• More than six million Americans are currently in prison or on probation. To think of this differently, the current US prison population is larger than the populations of 15 states; and to feed, clothe, house, and provide healthcare for a group this size is an industry approaching $200 billion in annual costs.
  • More than half of current inmates do not pose a special danger to society. One in five is incarcerated for a nonviolent drug offense, and those who are imprisoned for violent crimes are no more than forty percent overall. Perhaps surprisingly, statistics indicate that some of those who committed the most violent crimes now pose no elevated threat. For example, rapists and murderers are among the folks who are least likely to re-offend.
  • Conditions in prisons are deliberately dehumanizing. Prisoners are treated like immoral criminals without rights, just as you will be treated if you run afoul of some aggressive prosecutor. You may be denied family visits and allowed little contact with the outside world; you will be limited in what you can read or watch on TV, and how you might use a computer; and all of this will happen at the whims of your keepers. If your mother dies while you are in prison, you won’t be going to her funeral. If you are moved to a prison far away from those you love, that will be tough luck for them and for you.
  • Punishment does not end when you leave prison. Former inmates are often permanent second-class citizens, without the right to vote or to access public benefits. More than ten million Americans collectively owe over $50 billion in fines and fees associated with their arrest, conviction, and incarceration that many will never find a way to pay. Even very wealthy ex-felons can have access to their assets limited for years after they have entirely paid their debt to society. Indeed, those who are incarcerated for more than six or seven years will often become so conditioned to prison that they can no longer lead productive outside lives.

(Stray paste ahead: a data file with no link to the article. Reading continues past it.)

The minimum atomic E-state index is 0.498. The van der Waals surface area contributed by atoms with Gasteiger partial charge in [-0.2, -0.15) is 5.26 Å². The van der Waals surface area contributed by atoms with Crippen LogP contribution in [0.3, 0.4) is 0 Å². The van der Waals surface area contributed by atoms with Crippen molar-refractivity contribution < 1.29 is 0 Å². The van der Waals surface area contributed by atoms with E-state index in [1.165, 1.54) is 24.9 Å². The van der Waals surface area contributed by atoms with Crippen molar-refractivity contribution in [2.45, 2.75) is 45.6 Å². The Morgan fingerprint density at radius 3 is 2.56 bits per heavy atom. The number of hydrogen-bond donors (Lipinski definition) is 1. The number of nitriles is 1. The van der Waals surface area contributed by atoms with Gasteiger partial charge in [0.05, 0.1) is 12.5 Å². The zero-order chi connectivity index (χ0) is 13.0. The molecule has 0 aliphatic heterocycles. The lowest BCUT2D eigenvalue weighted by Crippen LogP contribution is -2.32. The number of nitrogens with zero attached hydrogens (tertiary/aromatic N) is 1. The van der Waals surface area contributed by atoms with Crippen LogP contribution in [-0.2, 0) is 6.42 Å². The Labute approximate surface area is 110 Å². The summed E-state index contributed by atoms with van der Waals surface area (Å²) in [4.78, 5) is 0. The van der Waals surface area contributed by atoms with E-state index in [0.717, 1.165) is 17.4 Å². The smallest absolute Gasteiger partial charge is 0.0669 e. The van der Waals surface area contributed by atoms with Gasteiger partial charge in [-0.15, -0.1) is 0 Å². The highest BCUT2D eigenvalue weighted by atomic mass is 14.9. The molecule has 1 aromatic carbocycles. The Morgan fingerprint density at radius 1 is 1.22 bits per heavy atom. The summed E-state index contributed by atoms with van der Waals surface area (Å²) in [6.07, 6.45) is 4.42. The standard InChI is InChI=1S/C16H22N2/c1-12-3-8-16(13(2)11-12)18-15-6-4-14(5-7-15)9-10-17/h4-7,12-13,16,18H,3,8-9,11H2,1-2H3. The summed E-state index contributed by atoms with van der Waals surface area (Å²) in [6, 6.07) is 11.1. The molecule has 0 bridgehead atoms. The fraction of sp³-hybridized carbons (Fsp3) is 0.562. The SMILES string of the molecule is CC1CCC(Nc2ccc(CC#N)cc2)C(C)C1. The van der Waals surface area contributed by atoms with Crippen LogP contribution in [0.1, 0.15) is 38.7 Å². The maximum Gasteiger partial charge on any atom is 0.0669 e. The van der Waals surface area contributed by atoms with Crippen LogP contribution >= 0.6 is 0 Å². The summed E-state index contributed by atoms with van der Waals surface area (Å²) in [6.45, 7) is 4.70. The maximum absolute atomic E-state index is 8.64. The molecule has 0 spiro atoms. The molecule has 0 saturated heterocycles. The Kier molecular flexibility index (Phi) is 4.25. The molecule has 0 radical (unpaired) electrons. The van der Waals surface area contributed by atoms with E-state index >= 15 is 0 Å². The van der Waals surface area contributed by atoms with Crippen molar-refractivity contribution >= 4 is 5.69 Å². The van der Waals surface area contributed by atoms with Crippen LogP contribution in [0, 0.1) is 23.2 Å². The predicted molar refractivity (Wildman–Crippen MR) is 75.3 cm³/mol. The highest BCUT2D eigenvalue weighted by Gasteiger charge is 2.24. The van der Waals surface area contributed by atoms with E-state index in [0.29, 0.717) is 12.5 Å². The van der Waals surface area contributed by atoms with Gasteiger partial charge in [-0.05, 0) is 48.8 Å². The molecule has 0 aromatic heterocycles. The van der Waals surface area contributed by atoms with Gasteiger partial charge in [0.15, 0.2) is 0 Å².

• And what of the children? More than half of America’s prison inmates have minor children. More than a million fathers and 220,000 mothers have left almost three million children without one or both of their parents. One in nine black children has an incarcerated parent today, and a father’s incarceration has serious implications for children and their ability to succeed in school due to associated patterns of aggression and delinquency.
  • Our poisonous criminal justice system is the single biggest reason for the ongoing disparities between black and white Americans. It is tragically not an overstatement to say that ever since the Civil War, in many ways this nation has been criminalizing the very condition of being black and male. For example, in 1970 blacks were twice as likely to be arrested for drug crimes.  By 1990, it was four times. Today, it’s about three times as likely. It is easy to assume that this is because blacks use and sell drugs at proportionately higher rates, but data consistently shows that this is not the case. The incarceration rate for blacks is seven times the rate for whites. In twelve states, more than half the prison population is black. One in 87 working-age white men is in prison, vs. one in twelve working-age African American men. And the loss of the presence of so many fathers has created a “school-to-prison pipeline” for young black men, so there are prisons now in which grandfather, father, and son share a cellblock.